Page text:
Kahlua Balls

Kahlua Balls

Kahlua Balls

Scrolling through my massive list of recipes to try, the Kahlua Balls jumped out at me. Good way to use up some of that homemade Kahlua I tried last summer!

(Note: I never blogged about the homemade Kahlua, but here are a couple notes if you use the linked recipe: you can replace the chocolate liqueur with 2 tbsp. cocoa powder, and using coarsely ground coffee beans rather than dried espresso gave a richer flavor–I tried both methods.)

So think graham crackers spread with chocolate and doused with a bit of Kahlua, but imagine all that rolled up into a ball. Yep, that’s what these are like. As you bite into a dense ball of sweetness, that Kahlua flavor pops out at you.

Good news: these come together easily and require no baking. A small cookie scoop makes the process go much more quickly, by the way.

So if you need something to bring to a party or to grace your holiday cookie tray, give these little sparkling balls of flavor a try.

Kahlua Balls

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Yield: about 50 1-inch balls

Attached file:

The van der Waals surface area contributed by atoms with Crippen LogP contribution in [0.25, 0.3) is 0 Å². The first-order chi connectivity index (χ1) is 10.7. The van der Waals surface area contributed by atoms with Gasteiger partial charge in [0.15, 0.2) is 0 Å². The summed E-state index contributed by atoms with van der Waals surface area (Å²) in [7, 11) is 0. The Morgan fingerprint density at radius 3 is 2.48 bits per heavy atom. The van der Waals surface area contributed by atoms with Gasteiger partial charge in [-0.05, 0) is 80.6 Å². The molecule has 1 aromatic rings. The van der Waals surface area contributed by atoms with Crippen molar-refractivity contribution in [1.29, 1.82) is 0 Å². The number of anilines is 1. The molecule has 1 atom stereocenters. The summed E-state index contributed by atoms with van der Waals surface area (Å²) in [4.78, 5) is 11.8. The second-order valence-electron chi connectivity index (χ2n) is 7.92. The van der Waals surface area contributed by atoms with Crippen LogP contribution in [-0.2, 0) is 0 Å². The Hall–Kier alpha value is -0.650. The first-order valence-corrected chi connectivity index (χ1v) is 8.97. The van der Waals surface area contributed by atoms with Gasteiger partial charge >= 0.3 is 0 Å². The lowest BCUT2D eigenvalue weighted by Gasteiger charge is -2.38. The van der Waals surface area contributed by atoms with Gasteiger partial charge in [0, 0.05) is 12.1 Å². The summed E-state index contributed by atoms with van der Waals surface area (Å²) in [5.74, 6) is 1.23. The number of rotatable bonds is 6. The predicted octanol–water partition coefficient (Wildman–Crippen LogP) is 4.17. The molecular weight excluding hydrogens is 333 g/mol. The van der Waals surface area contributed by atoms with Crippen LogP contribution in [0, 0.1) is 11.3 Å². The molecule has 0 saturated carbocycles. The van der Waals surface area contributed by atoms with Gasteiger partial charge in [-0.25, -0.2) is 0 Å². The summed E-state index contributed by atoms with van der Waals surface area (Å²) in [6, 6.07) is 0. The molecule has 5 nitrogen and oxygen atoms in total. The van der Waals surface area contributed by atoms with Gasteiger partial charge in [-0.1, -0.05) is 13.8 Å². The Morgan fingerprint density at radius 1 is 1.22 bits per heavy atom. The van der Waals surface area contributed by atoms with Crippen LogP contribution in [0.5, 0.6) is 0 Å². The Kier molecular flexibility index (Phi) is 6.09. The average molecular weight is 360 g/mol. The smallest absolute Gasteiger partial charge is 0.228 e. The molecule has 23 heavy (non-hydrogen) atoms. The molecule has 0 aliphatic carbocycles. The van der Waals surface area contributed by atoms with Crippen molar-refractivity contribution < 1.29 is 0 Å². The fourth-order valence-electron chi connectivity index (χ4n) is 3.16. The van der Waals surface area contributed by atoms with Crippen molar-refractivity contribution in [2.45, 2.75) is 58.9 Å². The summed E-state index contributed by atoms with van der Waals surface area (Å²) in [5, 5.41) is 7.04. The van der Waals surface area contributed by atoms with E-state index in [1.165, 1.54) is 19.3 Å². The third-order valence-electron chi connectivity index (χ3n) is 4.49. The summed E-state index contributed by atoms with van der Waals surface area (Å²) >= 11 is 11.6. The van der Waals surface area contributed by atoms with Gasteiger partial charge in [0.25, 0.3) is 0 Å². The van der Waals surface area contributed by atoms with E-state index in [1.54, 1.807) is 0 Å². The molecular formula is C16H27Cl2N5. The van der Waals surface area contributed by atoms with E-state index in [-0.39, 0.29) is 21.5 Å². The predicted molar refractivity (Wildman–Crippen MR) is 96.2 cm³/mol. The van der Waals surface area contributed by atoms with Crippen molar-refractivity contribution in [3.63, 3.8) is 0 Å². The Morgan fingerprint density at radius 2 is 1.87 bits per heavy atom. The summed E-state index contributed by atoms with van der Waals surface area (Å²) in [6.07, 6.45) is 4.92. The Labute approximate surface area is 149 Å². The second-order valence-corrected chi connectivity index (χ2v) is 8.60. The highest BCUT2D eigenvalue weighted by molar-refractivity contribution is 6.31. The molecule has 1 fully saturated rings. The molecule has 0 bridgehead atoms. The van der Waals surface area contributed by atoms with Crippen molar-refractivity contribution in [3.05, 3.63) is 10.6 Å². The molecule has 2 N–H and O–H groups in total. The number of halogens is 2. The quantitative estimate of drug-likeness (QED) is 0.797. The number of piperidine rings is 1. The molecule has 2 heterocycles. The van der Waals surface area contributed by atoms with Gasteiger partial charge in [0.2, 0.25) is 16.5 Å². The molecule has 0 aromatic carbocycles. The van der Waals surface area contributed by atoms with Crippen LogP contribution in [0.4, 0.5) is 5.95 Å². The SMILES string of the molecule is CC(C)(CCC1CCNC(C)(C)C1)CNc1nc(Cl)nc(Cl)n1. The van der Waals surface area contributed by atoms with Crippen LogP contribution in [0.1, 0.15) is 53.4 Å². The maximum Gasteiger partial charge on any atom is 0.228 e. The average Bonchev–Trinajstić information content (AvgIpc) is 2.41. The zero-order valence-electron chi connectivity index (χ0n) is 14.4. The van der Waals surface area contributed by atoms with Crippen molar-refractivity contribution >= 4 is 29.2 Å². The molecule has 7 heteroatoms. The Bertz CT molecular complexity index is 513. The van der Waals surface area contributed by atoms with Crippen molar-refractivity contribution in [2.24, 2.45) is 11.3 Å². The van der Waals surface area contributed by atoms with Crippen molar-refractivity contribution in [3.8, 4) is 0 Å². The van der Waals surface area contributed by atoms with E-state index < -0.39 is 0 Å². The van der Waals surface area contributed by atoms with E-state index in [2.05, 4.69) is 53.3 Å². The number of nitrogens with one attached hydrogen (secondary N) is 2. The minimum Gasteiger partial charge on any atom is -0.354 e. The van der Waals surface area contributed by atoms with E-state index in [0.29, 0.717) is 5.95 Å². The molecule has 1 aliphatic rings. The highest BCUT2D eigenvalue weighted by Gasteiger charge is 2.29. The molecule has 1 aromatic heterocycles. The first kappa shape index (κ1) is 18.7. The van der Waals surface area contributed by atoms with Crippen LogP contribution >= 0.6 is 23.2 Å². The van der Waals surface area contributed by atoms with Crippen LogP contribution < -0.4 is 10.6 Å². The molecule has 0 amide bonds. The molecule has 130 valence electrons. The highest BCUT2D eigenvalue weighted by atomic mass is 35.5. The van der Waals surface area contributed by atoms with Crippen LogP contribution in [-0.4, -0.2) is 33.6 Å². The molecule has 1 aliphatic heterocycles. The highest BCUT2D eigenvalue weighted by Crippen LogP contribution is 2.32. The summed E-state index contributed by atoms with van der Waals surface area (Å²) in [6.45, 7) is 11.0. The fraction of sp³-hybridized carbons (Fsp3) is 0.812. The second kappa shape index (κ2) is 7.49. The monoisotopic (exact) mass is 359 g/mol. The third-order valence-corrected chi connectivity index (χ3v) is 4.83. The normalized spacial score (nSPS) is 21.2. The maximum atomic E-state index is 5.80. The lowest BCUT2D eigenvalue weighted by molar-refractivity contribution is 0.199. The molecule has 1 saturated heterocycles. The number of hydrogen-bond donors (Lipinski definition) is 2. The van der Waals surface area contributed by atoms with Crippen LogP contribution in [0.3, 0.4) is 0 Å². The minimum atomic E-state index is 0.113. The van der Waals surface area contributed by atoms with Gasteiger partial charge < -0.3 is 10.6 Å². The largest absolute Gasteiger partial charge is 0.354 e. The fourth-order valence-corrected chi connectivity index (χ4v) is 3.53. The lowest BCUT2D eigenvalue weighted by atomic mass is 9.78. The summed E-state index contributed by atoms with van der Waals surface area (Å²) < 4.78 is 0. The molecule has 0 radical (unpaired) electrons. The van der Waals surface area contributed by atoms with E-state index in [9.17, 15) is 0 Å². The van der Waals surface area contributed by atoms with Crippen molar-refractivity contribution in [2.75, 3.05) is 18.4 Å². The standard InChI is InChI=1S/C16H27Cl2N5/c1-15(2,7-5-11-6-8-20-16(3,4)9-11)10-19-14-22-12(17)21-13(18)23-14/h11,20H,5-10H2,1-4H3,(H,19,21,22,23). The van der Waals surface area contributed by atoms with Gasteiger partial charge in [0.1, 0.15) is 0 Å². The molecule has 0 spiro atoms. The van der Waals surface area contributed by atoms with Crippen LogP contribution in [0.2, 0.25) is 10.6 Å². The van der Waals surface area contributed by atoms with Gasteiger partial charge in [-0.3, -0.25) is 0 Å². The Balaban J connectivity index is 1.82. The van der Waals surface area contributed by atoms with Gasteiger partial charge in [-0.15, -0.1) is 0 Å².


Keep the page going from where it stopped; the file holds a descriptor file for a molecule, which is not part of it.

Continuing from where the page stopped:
• 3 cups crushed graham crackers
  • 1 1/2 cups finely chopped semisweet chocolate (I used 4 oz. dark chocolate and 3/4 cup semisweet chocolate chips)
  • 3/4 cup powdered sugar
  • 1/4 cup cocoa powder
  • 1/3 cup Kahlua
  • 3 tbsp. brewed coffee or espresso
  • 3 tbsp. agave (or corn syrup)
  • 1 tsp. vanilla extract
  • 1/4 cup granulated sugar in which to roll balls


  1. In a large bowl or food processor, mix crushed graham crackers, chopped chocolate, powdered sugar, and cocoa powder. (I actually roughly chopped the dark chocolate bar first, then placed that and the semisweet chips in the food processor and pulsed until finely chopped, then I added the other dry ingredients and pulsed until combined).
  2. In a small bowl, whisk together the Kahlua, brewed coffee, agave, and vanilla extract. Add to the food processor bowl; pulse until the dough forms a ball.
  3. Shape into 1-inch balls (a small cookie scoop speeds up this process). Roll each ball in granulated sugar.
  4. Store in an airtight container, either in the refrigerator or on the counter.

SOURCE: adapted from Sugarcrafter

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